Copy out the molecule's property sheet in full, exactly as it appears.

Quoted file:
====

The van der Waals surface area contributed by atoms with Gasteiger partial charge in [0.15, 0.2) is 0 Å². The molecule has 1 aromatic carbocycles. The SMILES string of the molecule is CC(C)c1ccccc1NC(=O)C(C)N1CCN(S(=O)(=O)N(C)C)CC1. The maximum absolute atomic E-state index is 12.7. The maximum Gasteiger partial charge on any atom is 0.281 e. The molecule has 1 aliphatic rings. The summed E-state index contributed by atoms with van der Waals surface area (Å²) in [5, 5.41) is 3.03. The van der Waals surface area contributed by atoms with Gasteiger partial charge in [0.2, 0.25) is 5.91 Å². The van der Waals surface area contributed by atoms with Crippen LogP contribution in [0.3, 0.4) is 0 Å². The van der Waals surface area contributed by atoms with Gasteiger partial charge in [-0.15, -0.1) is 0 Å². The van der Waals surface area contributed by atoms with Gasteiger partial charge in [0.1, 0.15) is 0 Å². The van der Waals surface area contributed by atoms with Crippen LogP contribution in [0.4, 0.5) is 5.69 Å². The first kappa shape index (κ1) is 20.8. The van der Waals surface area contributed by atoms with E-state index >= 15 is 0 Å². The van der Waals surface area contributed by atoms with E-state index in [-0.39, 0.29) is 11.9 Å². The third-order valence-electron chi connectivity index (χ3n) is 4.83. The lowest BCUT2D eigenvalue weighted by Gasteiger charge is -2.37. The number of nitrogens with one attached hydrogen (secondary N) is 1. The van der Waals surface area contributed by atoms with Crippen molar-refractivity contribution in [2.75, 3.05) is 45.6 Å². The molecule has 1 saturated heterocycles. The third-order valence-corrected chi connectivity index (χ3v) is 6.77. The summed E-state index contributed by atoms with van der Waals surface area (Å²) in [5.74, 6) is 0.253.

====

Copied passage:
The van der Waals surface area contributed by atoms with Gasteiger partial charge in [0.15, 0.2) is 0 Å². The molecule has 1 aromatic carbocycles. The SMILES string of the molecule is CC(C)c1ccccc1NC(=O)C(C)N1CCN(S(=O)(=O)N(C)C)CC1. The maximum absolute atomic E-state index is 12.7. The maximum Gasteiger partial charge on any atom is 0.281 e. The molecule has 1 aliphatic rings. The summed E-state index contributed by atoms with van der Waals surface area (Å²) in [5, 5.41) is 3.03. The van der Waals surface area contributed by atoms with Gasteiger partial charge in [0.2, 0.25) is 5.91 Å². The van der Waals surface area contributed by atoms with Crippen LogP contribution in [0.3, 0.4) is 0 Å². The van der Waals surface area contributed by atoms with Gasteiger partial charge in [-0.15, -0.1) is 0 Å². The van der Waals surface area contributed by atoms with Gasteiger partial charge in [0.1, 0.15) is 0 Å². The van der Waals surface area contributed by atoms with Crippen LogP contribution in [0.4, 0.5) is 5.69 Å². The first kappa shape index (κ1) is 20.8. The van der Waals surface area contributed by atoms with E-state index >= 15 is 0 Å². The van der Waals surface area contributed by atoms with E-state index in [-0.39, 0.29) is 11.9 Å². The third-order valence-electron chi connectivity index (χ3n) is 4.83. The lowest BCUT2D eigenvalue weighted by Gasteiger charge is -2.37. The number of nitrogens with one attached hydrogen (secondary N) is 1. The van der Waals surface area contributed by atoms with Crippen molar-refractivity contribution in [2.75, 3.05) is 45.6 Å². The molecule has 1 saturated heterocycles. The third-order valence-corrected chi connectivity index (χ3v) is 6.77. The summed E-state index contributed by atoms with van der Waals surface area (Å²) in [5.74, 6) is 0.253.